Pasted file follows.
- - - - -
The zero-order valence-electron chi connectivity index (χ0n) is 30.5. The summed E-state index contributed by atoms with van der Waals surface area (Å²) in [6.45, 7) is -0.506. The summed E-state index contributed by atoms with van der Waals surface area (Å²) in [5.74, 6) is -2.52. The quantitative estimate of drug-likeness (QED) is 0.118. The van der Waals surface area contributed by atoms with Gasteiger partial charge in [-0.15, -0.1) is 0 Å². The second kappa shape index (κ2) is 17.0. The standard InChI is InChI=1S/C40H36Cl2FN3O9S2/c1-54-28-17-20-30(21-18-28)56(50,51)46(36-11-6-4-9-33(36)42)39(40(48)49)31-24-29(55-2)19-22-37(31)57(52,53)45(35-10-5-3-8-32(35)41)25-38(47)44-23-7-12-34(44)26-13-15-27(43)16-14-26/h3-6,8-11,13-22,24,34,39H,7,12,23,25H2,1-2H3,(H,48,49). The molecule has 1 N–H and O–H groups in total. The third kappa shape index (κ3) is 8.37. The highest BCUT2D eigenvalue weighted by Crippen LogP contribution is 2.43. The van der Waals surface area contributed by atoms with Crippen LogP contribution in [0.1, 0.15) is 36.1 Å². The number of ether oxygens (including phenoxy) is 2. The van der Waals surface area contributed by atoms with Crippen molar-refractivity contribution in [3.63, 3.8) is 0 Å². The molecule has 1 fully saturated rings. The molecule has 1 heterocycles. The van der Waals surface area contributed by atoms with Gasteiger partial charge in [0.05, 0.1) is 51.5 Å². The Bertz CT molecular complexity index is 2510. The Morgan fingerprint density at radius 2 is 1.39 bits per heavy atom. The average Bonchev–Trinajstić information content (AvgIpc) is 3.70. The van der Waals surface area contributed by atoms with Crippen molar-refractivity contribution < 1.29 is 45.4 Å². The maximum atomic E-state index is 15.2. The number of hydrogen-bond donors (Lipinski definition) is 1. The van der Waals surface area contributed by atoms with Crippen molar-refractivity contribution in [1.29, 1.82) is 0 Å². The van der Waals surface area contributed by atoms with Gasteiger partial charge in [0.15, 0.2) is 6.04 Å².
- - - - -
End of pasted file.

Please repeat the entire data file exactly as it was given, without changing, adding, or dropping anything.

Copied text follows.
The zero-order valence-electron chi connectivity index (χ0n) is 30.5. The summed E-state index contributed by atoms with van der Waals surface area (Å²) in [6.45, 7) is -0.506. The summed E-state index contributed by atoms with van der Waals surface area (Å²) in [5.74, 6) is -2.52. The quantitative estimate of drug-likeness (QED) is 0.118. The van der Waals surface area contributed by atoms with Gasteiger partial charge in [-0.15, -0.1) is 0 Å². The second kappa shape index (κ2) is 17.0. The standard InChI is InChI=1S/C40H36Cl2FN3O9S2/c1-54-28-17-20-30(21-18-28)56(50,51)46(36-11-6-4-9-33(36)42)39(40(48)49)31-24-29(55-2)19-22-37(31)57(52,53)45(35-10-5-3-8-32(35)41)25-38(47)44-23-7-12-34(44)26-13-15-27(43)16-14-26/h3-6,8-11,13-22,24,34,39H,7,12,23,25H2,1-2H3,(H,48,49). The molecule has 1 N–H and O–H groups in total. The third kappa shape index (κ3) is 8.37. The highest BCUT2D eigenvalue weighted by Crippen LogP contribution is 2.43. The van der Waals surface area contributed by atoms with Crippen LogP contribution in [0.1, 0.15) is 36.1 Å². The number of ether oxygens (including phenoxy) is 2. The van der Waals surface area contributed by atoms with Crippen molar-refractivity contribution in [3.63, 3.8) is 0 Å². The molecule has 1 fully saturated rings. The molecule has 1 heterocycles. The van der Waals surface area contributed by atoms with Gasteiger partial charge in [0.05, 0.1) is 51.5 Å². The Bertz CT molecular complexity index is 2510. The Morgan fingerprint density at radius 2 is 1.39 bits per heavy atom. The average Bonchev–Trinajstić information content (AvgIpc) is 3.70. The van der Waals surface area contributed by atoms with Crippen molar-refractivity contribution < 1.29 is 45.4 Å². The maximum atomic E-state index is 15.2. The number of hydrogen-bond donors (Lipinski definition) is 1. The van der Waals surface area contributed by atoms with Crippen molar-refractivity contribution in [1.29, 1.82) is 0 Å². The van der Waals surface area contributed by atoms with Gasteiger partial charge in [0.15, 0.2) is 6.04 Å².